In addition to plant and animal field guides, libraries carry books about geology, camping and camp cooking, gardening (books ranging from beginner to expert), maps and atlases, fishing, hunting and so much more. If you can think it up, the Latah County Library District probably has a book for that. When you cannot find something in the district’s collection, we can find something for you through the Valnet consortium of libraries (the Latah County Library District is a participating member) and put it on hold for you, or get you a book through interlibrary loan. You can also submit a purchase suggestion. Computers, with Internet access, are available at all district libraries (Moscow, Deary, Genesee, Potlatch, Bovill, Juliaetta and Troy) for patrons to look up information about their outdoor pursuits and interests. Some libraries have free seeds available to patrons; contact your local library to inquire about seed exchange programs.

I recently, while walking my dog through the woods, came upon a person resting in a portable camping hammock and reading a book. I am definitely going to follow suit when I get the chance; what a great way to enjoy a book and a hammock on a hike. I also like to listen to audiobooks when walking or hiking alone, but only in one ear so I can still listen for animals and recreating humans. I check out audiobooks from the library using the Libby by Overdrive app; Libby is one of my favorite and most used library resources. If you are new to Libby or need help navigating the app, head to the library and we will help you out. Whether you are looking to read (or listen to) a book outside or gathering information for your outside activities; stop by your local library before you head out into the great outdoors. Have fun on your outside adventures, whatever they may be.

Sturdy is the library manager at the Troy branch.

Freedom to read powerful books


By Michael Riley
Apr 2, 2022

Every morning, in libraries and homes and schools throughout Latah County, people flip switches, metaphorical and literal, to turn on the lights, open doors and put books in the hands of citizens, letting the light of wisdom shine out. Because that’s what books do: they draw us outside of ourselves and open us to possibilities that we can’t see in the dark.

The Idaho House recently entertained the old and tired habit of shutting off the power to libraries and their readers through their misguided, but aptly named, House Bill 666, in which they would criminalize having books on library shelves that qualify as “harmful materials,” and hold library staff responsible for providing such materials. This movement to ban books is gaining ground in our country, as administrators, school boards and local representatives take it upon themselves to be the gatekeepers of acceptable reading and knowledge acquisition.

What library employees and readers and teachers all know, though, is that you can’t limit learning without reducing it. Reading a good book can open worlds we hadn’t considered, allow us to see our own place in the world we often feel separated from, and work powerful change upon us. A few years ago, in partnership with the Education Department at Washington State University, I worked with students, teachers and parents to read various young adult novels and discuss their merits. I got paid in books and made them available to my students.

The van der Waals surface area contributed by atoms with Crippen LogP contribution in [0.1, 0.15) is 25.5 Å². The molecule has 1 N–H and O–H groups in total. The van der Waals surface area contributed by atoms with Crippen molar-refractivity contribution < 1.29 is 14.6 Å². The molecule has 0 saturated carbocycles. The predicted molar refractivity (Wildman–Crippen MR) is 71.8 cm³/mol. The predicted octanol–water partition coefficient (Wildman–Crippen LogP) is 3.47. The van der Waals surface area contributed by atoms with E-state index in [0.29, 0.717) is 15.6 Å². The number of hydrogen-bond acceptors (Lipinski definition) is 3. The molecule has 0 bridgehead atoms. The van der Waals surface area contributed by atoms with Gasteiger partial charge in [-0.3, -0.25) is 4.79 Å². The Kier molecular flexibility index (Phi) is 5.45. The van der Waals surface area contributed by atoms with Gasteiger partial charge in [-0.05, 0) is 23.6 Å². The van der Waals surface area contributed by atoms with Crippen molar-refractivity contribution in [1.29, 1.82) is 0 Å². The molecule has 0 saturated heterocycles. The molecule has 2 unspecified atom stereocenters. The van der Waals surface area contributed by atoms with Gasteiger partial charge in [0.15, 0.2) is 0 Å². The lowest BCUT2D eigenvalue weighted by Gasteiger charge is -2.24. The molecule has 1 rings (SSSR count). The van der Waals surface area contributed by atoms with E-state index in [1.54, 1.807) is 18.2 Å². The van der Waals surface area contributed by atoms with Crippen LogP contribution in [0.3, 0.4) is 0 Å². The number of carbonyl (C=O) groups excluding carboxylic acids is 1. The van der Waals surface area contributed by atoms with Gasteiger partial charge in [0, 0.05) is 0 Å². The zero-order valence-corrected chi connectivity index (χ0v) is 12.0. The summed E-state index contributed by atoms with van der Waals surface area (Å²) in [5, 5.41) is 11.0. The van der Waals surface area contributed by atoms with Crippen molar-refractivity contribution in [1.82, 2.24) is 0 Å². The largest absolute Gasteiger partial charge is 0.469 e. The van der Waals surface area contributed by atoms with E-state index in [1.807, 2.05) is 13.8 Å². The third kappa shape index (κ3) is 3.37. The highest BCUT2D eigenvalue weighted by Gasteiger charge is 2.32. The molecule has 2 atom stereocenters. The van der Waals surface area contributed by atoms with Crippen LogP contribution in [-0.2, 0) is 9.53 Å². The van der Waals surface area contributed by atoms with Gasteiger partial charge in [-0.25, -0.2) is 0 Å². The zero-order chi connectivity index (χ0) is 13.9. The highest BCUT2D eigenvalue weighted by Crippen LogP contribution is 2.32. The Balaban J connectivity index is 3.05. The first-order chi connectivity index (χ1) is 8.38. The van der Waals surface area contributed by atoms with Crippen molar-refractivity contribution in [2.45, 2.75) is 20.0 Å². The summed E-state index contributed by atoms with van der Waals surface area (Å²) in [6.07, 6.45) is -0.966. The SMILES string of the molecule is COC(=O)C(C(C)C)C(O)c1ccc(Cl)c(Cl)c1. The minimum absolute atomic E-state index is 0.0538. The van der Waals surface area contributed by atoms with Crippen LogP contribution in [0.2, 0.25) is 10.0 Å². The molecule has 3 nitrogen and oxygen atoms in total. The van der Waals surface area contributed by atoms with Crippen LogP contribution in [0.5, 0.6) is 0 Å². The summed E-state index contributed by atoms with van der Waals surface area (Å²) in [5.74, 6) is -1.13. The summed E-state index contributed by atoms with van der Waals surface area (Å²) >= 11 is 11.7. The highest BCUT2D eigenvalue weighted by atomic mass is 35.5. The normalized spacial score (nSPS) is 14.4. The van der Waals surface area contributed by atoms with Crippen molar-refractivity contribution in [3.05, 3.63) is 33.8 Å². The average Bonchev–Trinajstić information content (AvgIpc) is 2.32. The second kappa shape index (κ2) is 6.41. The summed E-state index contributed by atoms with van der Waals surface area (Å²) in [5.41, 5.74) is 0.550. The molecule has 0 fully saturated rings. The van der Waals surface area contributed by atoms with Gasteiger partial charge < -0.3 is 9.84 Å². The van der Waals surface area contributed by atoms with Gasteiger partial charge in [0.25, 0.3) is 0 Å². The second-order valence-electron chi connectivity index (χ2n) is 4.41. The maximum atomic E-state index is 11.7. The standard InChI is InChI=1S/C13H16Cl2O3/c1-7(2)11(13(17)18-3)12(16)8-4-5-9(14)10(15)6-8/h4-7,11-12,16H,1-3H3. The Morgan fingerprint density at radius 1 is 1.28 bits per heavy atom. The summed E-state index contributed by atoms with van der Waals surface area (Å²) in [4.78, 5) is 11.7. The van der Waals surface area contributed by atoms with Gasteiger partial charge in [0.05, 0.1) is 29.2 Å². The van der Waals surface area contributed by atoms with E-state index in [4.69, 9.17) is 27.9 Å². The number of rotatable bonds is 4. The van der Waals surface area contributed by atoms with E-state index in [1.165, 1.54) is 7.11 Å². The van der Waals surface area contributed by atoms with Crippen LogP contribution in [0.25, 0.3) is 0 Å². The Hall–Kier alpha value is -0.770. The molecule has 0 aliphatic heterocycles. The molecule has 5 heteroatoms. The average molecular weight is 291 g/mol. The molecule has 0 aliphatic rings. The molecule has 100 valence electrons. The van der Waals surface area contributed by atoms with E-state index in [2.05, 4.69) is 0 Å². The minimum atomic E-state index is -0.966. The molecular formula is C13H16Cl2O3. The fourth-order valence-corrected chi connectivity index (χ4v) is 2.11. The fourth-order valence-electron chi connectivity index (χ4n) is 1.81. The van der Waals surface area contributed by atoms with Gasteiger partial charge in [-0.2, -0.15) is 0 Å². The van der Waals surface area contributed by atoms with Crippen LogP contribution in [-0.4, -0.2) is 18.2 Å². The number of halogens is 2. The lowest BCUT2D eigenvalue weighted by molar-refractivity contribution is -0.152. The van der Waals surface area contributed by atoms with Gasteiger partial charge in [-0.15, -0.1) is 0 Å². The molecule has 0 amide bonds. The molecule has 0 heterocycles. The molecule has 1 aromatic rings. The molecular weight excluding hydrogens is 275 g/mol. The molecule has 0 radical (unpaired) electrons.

One kid, reading the first few pages of “Gabi, A Girl in Pieces,” told me in amazement, that this was the first time she had read a book where characters looked and talked like her. Of course an Idaho legislator might find that language objectionable, but for me, allowing a young Latina middle schooler to see herself on the written page, that more than made up for some coarse words. Books that come from a variety of perspectives and points of view recognize us, allow us to recognize ourselves and our place in this society, and show us a reality not often shared in our school textbooks. Reading, and the learning it imparts, teaches us that we ourselves are not “harmful material,” and that we should resist all efforts to label us or others in those demeaning terms.

I have been having fun in recent months with the Latah County Library’s “Something for YA” teen subscription boxes, in which readers of all ages fill out a checklist of their favorite books and authors and genres, and then a book is provided within those parameters, along with fun themed snacks and trinkets. Since I’d ticked the list with science fiction and LGBTQ reading interests, I got a book full of teen angst, with alien abductions and both closeted and openly gay characters. It was a terrible book. But I’m not about to support those who would pull it from the shelves and bully the librarians that chose it for me. Art and love and beauty are in the eyes of the beholder, and I’m pretty sure that this book was not for my eyes only.

Another book I recently started reading, “Grace Year,” is a fascinating blend of Hunger Games (banned), Handmaid’s Tale (banned), and “Lord of the Flies (banned). In it, young women in their teens are sent away to have their wicked young sinfulness expunged from them with violence, far from the serene town in which they live sheltered and stultifying lives. The codified gender roles, the violence against women, the push to squash the sassiness and individuality of the main character, an older Junie B. Jones (banned), all of these are daily fare for so many women in our society. And holding these misguided roles up for examination in a clearly fictional world allows us to view our own moral stance on these kinds of behaviors much more clearly. Because all around us, in a seriously real and challenging world, it’s a lot to take in.

So for readers and their parents, students and their teachers, legislators and their constituents, libraries and their patrons, I say, be thou not afraid. Let your light of learning shine out brightly, and don’t let anyone put a bushel-basket over you to dim it.

Riley is a Potlatch resident and member of the Latah County Library District board of trustee